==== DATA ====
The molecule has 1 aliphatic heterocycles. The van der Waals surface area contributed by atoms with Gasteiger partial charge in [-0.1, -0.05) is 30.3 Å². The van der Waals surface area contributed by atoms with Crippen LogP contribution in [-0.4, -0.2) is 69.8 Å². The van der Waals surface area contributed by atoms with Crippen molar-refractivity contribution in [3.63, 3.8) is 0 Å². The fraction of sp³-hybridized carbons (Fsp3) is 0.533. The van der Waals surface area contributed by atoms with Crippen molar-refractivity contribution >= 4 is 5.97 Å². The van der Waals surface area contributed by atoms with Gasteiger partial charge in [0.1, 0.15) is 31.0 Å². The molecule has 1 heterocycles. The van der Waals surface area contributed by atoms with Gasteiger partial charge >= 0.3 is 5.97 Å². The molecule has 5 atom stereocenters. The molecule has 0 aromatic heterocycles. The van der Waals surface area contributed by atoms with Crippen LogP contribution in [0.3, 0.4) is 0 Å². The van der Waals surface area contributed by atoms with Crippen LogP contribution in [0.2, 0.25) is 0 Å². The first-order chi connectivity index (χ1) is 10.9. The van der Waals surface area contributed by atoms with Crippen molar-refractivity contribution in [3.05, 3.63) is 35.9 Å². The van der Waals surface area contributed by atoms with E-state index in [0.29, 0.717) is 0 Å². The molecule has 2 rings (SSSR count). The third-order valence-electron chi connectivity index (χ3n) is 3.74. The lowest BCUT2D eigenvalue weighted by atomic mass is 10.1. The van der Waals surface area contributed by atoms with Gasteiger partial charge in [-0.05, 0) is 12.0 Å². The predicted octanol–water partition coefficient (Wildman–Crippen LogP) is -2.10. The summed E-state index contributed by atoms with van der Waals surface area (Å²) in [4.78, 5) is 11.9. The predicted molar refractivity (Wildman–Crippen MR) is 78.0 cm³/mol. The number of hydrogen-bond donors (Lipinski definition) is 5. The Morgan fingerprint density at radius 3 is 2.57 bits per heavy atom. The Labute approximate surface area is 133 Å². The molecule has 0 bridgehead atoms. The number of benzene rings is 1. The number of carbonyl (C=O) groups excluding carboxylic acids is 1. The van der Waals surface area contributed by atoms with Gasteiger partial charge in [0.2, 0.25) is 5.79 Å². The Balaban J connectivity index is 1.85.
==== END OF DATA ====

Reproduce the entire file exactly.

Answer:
The molecule has 1 aliphatic heterocycles. The van der Waals surface area contributed by atoms with Gasteiger partial charge in [-0.1, -0.05) is 30.3 Å². The van der Waals surface area contributed by atoms with Crippen LogP contribution in [-0.4, -0.2) is 69.8 Å². The van der Waals surface area contributed by atoms with Crippen molar-refractivity contribution in [3.63, 3.8) is 0 Å². The fraction of sp³-hybridized carbons (Fsp3) is 0.533. The van der Waals surface area contributed by atoms with Crippen molar-refractivity contribution >= 4 is 5.97 Å². The van der Waals surface area contributed by atoms with Gasteiger partial charge in [0.1, 0.15) is 31.0 Å². The molecule has 1 heterocycles. The van der Waals surface area contributed by atoms with Gasteiger partial charge >= 0.3 is 5.97 Å². The molecule has 5 atom stereocenters. The molecule has 0 aromatic heterocycles. The van der Waals surface area contributed by atoms with Crippen LogP contribution in [0.3, 0.4) is 0 Å². The van der Waals surface area contributed by atoms with Crippen LogP contribution in [0.2, 0.25) is 0 Å². The first-order chi connectivity index (χ1) is 10.9. The van der Waals surface area contributed by atoms with Crippen molar-refractivity contribution in [3.05, 3.63) is 35.9 Å². The van der Waals surface area contributed by atoms with E-state index in [0.29, 0.717) is 0 Å². The molecule has 2 rings (SSSR count). The third-order valence-electron chi connectivity index (χ3n) is 3.74. The lowest BCUT2D eigenvalue weighted by atomic mass is 10.1. The van der Waals surface area contributed by atoms with Gasteiger partial charge in [-0.05, 0) is 12.0 Å². The predicted octanol–water partition coefficient (Wildman–Crippen LogP) is -2.10. The summed E-state index contributed by atoms with van der Waals surface area (Å²) in [4.78, 5) is 11.9. The predicted molar refractivity (Wildman–Crippen MR) is 78.0 cm³/mol. The number of hydrogen-bond donors (Lipinski definition) is 5. The Morgan fingerprint density at radius 3 is 2.57 bits per heavy atom. The Labute approximate surface area is 133 Å². The molecule has 0 bridgehead atoms. The number of benzene rings is 1. The number of carbonyl (C=O) groups excluding carboxylic acids is 1. The van der Waals surface area contributed by atoms with Gasteiger partial charge in [0.2, 0.25) is 5.79 Å². The Balaban J connectivity index is 1.85.